An interim protection order has been granted for the site known as ‘Dyurrite 1’ at Taylors Rock / Declaration Crag, in the Mount Arapiles – Tooan State Park. The Minister for Aboriginal Affairs Gabrielle Williams announced the decision on Friday.
The interim protection order is valid for three months and can be extended for another three-month period. It is the first ever interim protection order granted under the Aboriginal Heritage Act.
Dyurrite 1 is a small rock shelter containing more than 50 Aboriginal rock art motifs, undetectable to the naked eye. The site is in an area known to climbers as the Brain Death Boulder.
As a precaution, Dec Crag was closed to park users last December. According to an update issued by Parks Victoria yesterday, it will remain closed.
‘While not incorporated in this Interim Protection Declaration, recently rediscovered Aboriginal cultural heritage values at the adjacent rocky outcrop known as Dyurrite 2 remain protected by the Aboriginal Heritage Act 2006. To ensure visitors do not enter that area and potentially cause harm, a temporary exclusion zone that was established in December 2019 will remain in place until a longer-term management approach is determined with Traditional Owners.’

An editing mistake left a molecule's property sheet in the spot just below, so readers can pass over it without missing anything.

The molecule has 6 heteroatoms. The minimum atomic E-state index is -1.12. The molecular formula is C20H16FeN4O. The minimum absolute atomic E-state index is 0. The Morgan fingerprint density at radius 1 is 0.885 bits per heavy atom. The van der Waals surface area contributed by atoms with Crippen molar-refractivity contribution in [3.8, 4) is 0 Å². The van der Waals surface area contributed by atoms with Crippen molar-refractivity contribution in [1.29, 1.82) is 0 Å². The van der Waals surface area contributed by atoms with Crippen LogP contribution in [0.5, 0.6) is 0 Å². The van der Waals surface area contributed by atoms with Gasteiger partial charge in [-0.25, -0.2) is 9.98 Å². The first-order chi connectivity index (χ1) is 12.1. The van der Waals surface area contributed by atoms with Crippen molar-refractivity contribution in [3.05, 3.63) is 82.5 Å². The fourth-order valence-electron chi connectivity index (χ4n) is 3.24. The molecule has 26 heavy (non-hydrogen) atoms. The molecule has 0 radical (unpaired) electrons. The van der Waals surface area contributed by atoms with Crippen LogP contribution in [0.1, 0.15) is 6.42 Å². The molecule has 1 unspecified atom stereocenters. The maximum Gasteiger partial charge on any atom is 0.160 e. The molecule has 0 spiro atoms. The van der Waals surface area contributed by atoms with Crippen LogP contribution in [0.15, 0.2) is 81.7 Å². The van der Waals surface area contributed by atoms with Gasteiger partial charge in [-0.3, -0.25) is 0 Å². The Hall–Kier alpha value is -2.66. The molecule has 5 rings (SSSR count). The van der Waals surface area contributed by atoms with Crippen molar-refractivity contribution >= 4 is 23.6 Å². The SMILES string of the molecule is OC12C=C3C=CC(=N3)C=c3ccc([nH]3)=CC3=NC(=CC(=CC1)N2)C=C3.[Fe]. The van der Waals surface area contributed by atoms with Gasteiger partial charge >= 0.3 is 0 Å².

Parks Victoria also issued a map of the interim protection area and the temporary exclusion zone.
As co-managers of the state park, Parks Victoria and Barengi Gadjin Land Council will implement the interim protection order by clearly demarcating the protected site using low impact, natural log fencing, installing signage, and through ongoing monitoring, a spokesperson for Parks Victoria said.
Individuals face fines of up to $297,000 for disturbing the site.
In yesterday’s ABC Wimmera news, Natimuk local Keith Lockwood voiced the concerns of many climbers when he said that he was worried the ban at Taylors Rock could lead to bigger restrictions on the whole mountain.
‘Half of the people here in Natimuk have moved here because of Mount Arapiles; the town would die (if climbing was stopped),’ he said. ‘The climbing community and local community want to embrace and enjoy and share the culture.’
Parks Victoria is currently carrying out cultural heritage assessments of registered rock art sites across Mount Arapiles.
The Chief Executive of Barenji Gadjin Land Council Michael Stewart told the ABC that the rediscovery at Taylors Rock ‘was really exciting, and we are really thrilled to be part of recognising the site and ensuring it’s there for future generations.’
Mr Stewart said he hopes more community engagement will be done in the coming months as the area’s long-term protection is considered.
‘Unfortunately due to COVID-19 restrictions and the vulnerability of communities and elders… we are in a hard place to do a thorough engagement,’ he said.
‘We are hoping to do that in the next 3–6 months so we can really inform future decisions.’